Tuesday, 24 January 2012

The day I nearly died

Today will always be remembered as the day on which I nearly died. Very nearly.
Oh I covered it up pretty well, lived as if nothing in the world were troubling me; devil-may-care, happy-go-lucky. All of that stuff.
But in fact, the day started with a brush with death more terrifying than anything I have ever experienced. I nearly never made it out of the house this morning. In fact, I nearly never made it out of the bathroom.
Yes, our story starts, once more in the bathroom (This is the other time a visit to the bathroom went pear shaped: Oh, there's a bird perched on the shower curtain rail.)
I had breakfasted on peanut butter, lavishly spread across a slice of Kingsmill medium white. Doesn't sound particularly civilised or refined, but you really can't beat it, especially when washed down by a cup of tea with milk and one sugar. So far so good.
Breakfast done with, I went to go and remove its taste and smell from my mouth by brushing my teeth. Now I try to be diligent with my mental, I mean dental, health, lest the evil orthodontist man (See http://joshramble.blogspot.com/2011/07/mouthful-of-abuse.html) shout at me again for not brushing properly. Git. Anyway, his telling off of me worked, because I brushed with standard brush, then with the little one, then I went for mouthwash. This is where the problem started.
Before I actually reveal my folly, I will explain a little more. I was tired! I had stayed up quite late reading the Bible, and that is the actual truth, I'm not just trying to Christian myself out of the blame, and this lack of sleep was taking its toll the morning after the night before. I wasn't fully awake, and was operating on auto-pilot somewhat. Auto-pilot, like any modern technology is fantastic when it works, as it had done for my breakfast and brushing. Where auto-pilot falls down is when it fails.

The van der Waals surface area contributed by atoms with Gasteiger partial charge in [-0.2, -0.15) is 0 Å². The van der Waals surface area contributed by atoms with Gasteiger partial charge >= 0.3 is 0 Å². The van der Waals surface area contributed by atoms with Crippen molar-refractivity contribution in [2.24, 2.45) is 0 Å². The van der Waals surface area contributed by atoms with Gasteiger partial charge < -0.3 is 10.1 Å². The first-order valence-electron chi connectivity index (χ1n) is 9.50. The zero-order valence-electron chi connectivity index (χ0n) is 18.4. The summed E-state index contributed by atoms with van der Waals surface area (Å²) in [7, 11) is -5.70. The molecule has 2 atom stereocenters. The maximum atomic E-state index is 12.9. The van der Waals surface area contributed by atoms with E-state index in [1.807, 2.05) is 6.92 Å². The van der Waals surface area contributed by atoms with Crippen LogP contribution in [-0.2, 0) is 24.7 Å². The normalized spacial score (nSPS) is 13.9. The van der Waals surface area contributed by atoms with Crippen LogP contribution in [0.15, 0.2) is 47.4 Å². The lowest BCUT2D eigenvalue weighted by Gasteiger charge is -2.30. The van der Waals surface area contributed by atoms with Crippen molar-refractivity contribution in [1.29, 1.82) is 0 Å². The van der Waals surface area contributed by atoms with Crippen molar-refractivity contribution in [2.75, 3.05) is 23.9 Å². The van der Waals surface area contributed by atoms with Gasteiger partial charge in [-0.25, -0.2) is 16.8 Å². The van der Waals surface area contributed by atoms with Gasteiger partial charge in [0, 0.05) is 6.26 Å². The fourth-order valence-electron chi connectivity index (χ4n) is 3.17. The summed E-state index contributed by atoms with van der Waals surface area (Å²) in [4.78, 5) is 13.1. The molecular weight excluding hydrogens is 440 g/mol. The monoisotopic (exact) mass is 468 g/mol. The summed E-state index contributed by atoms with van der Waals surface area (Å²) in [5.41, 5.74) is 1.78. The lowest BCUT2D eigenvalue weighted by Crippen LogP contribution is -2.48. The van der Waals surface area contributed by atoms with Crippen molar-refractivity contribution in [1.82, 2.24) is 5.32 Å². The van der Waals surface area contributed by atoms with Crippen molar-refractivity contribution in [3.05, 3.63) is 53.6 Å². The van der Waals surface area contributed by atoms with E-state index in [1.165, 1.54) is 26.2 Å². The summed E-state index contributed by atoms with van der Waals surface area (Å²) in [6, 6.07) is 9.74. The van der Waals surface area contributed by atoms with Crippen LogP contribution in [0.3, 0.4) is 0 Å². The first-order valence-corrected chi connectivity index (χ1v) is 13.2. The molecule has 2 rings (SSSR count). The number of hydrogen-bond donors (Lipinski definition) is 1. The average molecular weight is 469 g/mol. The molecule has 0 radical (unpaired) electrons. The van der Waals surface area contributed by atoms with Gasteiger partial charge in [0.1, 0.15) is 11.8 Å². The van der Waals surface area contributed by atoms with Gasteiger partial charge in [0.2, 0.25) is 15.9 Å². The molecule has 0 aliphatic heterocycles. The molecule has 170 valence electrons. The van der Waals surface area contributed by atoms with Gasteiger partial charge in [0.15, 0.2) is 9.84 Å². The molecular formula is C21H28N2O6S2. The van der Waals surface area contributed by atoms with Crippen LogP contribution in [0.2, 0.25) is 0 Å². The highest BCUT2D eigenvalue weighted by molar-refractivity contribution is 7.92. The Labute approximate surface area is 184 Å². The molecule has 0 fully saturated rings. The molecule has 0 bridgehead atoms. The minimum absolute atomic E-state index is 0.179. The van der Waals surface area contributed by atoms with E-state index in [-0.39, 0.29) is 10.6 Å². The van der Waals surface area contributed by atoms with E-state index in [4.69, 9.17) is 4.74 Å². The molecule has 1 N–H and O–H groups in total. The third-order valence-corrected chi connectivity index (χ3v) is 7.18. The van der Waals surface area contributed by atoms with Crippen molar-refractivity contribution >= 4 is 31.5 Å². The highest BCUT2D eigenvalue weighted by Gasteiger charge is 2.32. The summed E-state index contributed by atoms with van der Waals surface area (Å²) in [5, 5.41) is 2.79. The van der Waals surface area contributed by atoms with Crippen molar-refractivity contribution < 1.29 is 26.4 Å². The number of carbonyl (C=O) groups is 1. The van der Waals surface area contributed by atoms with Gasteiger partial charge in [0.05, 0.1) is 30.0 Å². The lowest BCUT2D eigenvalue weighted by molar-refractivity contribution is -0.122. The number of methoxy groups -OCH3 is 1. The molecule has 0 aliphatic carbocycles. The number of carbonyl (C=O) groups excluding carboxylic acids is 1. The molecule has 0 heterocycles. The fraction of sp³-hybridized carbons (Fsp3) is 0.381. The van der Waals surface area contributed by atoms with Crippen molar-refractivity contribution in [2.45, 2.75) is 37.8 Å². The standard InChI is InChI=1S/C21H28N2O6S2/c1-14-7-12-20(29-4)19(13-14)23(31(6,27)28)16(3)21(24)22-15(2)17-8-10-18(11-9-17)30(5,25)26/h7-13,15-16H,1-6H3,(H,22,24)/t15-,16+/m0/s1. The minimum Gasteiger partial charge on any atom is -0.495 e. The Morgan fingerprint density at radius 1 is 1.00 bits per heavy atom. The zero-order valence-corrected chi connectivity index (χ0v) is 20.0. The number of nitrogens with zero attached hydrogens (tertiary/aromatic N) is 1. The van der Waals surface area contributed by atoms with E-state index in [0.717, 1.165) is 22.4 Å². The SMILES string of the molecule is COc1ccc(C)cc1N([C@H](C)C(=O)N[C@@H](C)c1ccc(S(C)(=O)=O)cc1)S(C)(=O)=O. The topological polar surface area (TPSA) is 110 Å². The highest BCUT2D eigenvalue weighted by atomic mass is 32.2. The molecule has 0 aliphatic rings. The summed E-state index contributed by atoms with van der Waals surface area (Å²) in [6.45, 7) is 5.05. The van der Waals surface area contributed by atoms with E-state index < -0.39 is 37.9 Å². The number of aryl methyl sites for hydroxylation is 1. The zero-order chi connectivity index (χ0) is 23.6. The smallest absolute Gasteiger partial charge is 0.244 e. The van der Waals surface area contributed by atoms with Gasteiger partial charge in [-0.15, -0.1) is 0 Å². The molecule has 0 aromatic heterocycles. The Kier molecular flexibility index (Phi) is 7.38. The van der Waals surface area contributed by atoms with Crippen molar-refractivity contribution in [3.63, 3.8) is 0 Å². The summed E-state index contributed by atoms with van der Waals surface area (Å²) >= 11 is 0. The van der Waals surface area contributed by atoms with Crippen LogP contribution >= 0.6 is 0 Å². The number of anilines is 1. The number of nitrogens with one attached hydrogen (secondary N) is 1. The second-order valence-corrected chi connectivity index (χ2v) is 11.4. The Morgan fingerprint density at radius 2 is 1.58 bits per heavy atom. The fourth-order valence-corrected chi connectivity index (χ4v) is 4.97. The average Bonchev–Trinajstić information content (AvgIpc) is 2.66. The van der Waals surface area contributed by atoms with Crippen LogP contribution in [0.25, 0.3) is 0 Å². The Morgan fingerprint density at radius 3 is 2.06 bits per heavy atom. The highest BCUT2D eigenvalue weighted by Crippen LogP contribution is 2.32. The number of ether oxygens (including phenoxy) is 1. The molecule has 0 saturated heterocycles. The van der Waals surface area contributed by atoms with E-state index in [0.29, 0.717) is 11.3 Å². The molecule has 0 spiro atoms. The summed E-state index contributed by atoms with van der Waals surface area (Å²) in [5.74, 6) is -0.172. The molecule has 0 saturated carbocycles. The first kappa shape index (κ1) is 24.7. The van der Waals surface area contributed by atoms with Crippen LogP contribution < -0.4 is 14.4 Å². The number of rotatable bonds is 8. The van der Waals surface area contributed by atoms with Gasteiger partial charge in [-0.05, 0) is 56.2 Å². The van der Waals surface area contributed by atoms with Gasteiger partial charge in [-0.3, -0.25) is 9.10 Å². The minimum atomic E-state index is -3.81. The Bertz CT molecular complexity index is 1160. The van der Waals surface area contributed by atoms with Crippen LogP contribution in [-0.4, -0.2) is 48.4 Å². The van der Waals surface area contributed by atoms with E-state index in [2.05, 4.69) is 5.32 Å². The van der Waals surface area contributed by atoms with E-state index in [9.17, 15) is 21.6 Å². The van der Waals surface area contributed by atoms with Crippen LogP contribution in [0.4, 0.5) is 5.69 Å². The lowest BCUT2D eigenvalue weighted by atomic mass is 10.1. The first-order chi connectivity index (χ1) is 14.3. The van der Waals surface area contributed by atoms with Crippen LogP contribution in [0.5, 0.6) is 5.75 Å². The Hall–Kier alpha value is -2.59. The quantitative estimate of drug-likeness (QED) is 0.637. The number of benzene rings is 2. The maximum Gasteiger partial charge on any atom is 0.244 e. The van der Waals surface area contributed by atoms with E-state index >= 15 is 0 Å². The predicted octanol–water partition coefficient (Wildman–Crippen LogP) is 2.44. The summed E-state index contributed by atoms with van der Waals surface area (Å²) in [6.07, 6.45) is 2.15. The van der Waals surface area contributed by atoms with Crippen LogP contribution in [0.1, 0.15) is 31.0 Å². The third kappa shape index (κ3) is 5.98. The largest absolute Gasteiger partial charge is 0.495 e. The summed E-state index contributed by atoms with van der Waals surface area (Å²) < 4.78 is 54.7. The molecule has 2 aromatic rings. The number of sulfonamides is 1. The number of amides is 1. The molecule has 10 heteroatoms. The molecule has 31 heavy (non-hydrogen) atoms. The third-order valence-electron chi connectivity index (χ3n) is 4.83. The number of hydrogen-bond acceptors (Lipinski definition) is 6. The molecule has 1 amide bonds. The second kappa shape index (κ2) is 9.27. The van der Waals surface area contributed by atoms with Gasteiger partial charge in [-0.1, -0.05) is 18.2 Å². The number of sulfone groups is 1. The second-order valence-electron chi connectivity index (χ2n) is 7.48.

Auto-pilot says when you have a piece of toast, you spread peanut butter on it. Well, mine does anyway.
Auto-pilot says when you have a boiled kettle, you pour its contents into the same mug as your tea bag, milk, and one sugar.
Auto-pilot says when you have a toothbrush with toothpaste, you rub it across your teeth.
Auto-pilot says when your pour a liquid into your mouth, you then swallow it.
Great with tea. Bad with mouthwash.
Hopefully you can see where this is going. If not, I'll spell it out. I swallowed my mouthwash.
As I did it, I was looking in the mirror at my out-of-focus face. I watched as it drank the mouthwash, and for a split second, looked like everything was fine. I watched its throat gulp. I saw as its eyes widened a moment later, and all of my face's features panicked. Only then did my mind register what was going on, and it panicked.
I snatched up the bottle, without really knowing why. I hoped it might calm my fears somehow, perhaps by showing me some chemical ingredient that comforted me. 'Oh phew, it's made of C7HO9PRx! That positively masaaaages the throat!'. That didn't happen. Instead, the bottle screamed 'DO NOT SWALLOW' in capitals and everything!
It was about this moment that my throat started to burn. I put my hands to my larynx and started choking, and collapsing to my knees, before I realised that it wasn't actually that bad. I got up, feeling like an idiot, and that was when the belching started. I don't like to be too vulgar or anatomical, this is a family blog after all, but honestly, these were real bone-shakers, right from the diaphragm. (What a ridiculous word.)
These subsided eventually, and I did survive, and have since gone on to live a normal, healthy life, but it does raise serious questions about society. Somehow.

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